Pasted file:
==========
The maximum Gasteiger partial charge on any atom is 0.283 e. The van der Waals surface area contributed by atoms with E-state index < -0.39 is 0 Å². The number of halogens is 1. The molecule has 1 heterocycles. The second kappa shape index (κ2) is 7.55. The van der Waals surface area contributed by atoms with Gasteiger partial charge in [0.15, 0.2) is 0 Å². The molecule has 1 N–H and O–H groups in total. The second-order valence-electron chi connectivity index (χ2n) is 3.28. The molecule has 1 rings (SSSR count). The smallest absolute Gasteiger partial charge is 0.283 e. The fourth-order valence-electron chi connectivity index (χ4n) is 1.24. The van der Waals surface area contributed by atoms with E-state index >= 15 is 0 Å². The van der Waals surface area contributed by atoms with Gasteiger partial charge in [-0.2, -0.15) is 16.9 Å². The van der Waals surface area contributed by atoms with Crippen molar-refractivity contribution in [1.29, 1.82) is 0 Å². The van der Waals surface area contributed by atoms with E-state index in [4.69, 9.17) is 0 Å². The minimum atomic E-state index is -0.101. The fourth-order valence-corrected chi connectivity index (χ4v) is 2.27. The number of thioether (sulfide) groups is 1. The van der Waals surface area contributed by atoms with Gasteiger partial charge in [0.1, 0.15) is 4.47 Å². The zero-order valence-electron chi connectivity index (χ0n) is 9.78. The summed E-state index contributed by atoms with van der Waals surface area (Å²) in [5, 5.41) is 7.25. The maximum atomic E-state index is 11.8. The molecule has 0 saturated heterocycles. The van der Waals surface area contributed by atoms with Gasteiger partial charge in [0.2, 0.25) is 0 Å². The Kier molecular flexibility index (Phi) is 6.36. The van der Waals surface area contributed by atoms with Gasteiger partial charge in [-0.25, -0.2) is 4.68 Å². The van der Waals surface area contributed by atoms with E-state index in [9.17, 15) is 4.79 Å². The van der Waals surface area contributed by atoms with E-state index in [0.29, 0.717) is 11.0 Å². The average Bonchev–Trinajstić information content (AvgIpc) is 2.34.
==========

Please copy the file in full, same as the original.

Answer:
The maximum Gasteiger partial charge on any atom is 0.283 e. The van der Waals surface area contributed by atoms with E-state index < -0.39 is 0 Å². The number of halogens is 1. The molecule has 1 heterocycles. The second kappa shape index (κ2) is 7.55. The van der Waals surface area contributed by atoms with Gasteiger partial charge in [0.15, 0.2) is 0 Å². The molecule has 1 N–H and O–H groups in total. The second-order valence-electron chi connectivity index (χ2n) is 3.28. The molecule has 1 rings (SSSR count). The smallest absolute Gasteiger partial charge is 0.283 e. The fourth-order valence-electron chi connectivity index (χ4n) is 1.24. The van der Waals surface area contributed by atoms with E-state index >= 15 is 0 Å². The van der Waals surface area contributed by atoms with Gasteiger partial charge in [-0.2, -0.15) is 16.9 Å². The van der Waals surface area contributed by atoms with Crippen molar-refractivity contribution in [1.29, 1.82) is 0 Å². The van der Waals surface area contributed by atoms with E-state index in [4.69, 9.17) is 0 Å². The minimum atomic E-state index is -0.101. The fourth-order valence-corrected chi connectivity index (χ4v) is 2.27. The number of thioether (sulfide) groups is 1. The van der Waals surface area contributed by atoms with Gasteiger partial charge in [0.1, 0.15) is 4.47 Å². The zero-order valence-electron chi connectivity index (χ0n) is 9.78. The summed E-state index contributed by atoms with van der Waals surface area (Å²) in [5, 5.41) is 7.25. The maximum atomic E-state index is 11.8. The molecule has 0 saturated heterocycles. The van der Waals surface area contributed by atoms with Gasteiger partial charge in [0.2, 0.25) is 0 Å². The Kier molecular flexibility index (Phi) is 6.36. The van der Waals surface area contributed by atoms with Gasteiger partial charge in [-0.25, -0.2) is 4.68 Å². The van der Waals surface area contributed by atoms with E-state index in [9.17, 15) is 4.79 Å². The van der Waals surface area contributed by atoms with E-state index in [0.29, 0.717) is 11.0 Å². The average Bonchev–Trinajstić information content (AvgIpc) is 2.34.